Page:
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Why Do Anamorphic Lenses Produce Horizontal Flare


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#1 Peter Ellner

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Posted 28 May 2011 - 06:40 PM

I'm curious as to why anamorphic lenses make such a unique horizontal lens flare that's so recognizable? What actually causes this effect to occur?

Thanks so much!
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#2 Chris Millar

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Posted 28 May 2011 - 08:07 PM

Best method for investigating lens bokeh, flare and coverage falloff is to put your eye in the focal plane of the lens in question and look at the colours you see projected from it - sometimes it becomes very obvious what is going on, big bright hotspots of accumulated refraction, lens hoods and casings catching unwanted light, scratches hitting a sweetspot of intensity, spectra becoming more and more intense in one particular colour etc...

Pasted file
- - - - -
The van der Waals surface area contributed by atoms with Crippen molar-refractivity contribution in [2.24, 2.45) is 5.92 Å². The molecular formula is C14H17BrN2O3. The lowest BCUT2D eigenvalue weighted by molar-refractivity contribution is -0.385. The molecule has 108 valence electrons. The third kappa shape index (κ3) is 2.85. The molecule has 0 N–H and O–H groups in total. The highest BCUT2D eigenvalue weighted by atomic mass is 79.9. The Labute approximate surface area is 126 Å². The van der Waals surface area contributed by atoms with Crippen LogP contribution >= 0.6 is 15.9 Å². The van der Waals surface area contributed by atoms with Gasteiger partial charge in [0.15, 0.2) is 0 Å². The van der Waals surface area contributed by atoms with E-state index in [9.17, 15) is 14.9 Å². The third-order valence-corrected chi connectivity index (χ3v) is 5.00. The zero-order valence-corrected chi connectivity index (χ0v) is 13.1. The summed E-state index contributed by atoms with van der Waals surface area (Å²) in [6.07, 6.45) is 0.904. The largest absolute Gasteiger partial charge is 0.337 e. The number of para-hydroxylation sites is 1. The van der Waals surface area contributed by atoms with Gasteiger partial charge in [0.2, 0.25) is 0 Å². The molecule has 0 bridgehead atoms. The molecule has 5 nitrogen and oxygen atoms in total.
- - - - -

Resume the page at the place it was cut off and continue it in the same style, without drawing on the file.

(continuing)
Point sources of 'real' white light in a black room can be good testers to point them at

Never had a chance to do it with a scope lens though - someone might be able to fill us in Posted Image

Edited by Chris Millar, 28 May 2011 - 08:10 PM.

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#3 David Mullen ASC

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Posted 28 May 2011 - 08:25 PM

Anamorphic lenses use an element that, from the front, looks like a glass barrel standing up. This is the element that squeezes the image on the horizontal axis. Most anamorphic prime lenses have this cylindrical element in front for greater sharpness and speed (compared to adapted anamorphic lenses like zooms and telephotos that put a small anamorphic element at the rear of the lens.)

So since the front of the lens is a barrel-shaped cylinder of glass, a bright point of light basically smears across the surface on a horizontal axis. The lens coating usually gives this flare a blue-ish cast.

You can see some pictures of anamorphic lenses here:
http://owyheesound.c...phic_lens_2.jpg
http://owyheesound.com/anamorphic.php

Since from looking at the lens directly from the front, the cylindrical element looks square-ish, this is one reason why rear-adapted telephoto anamorphic lenses sometimes produce a square-shaped bokeh.
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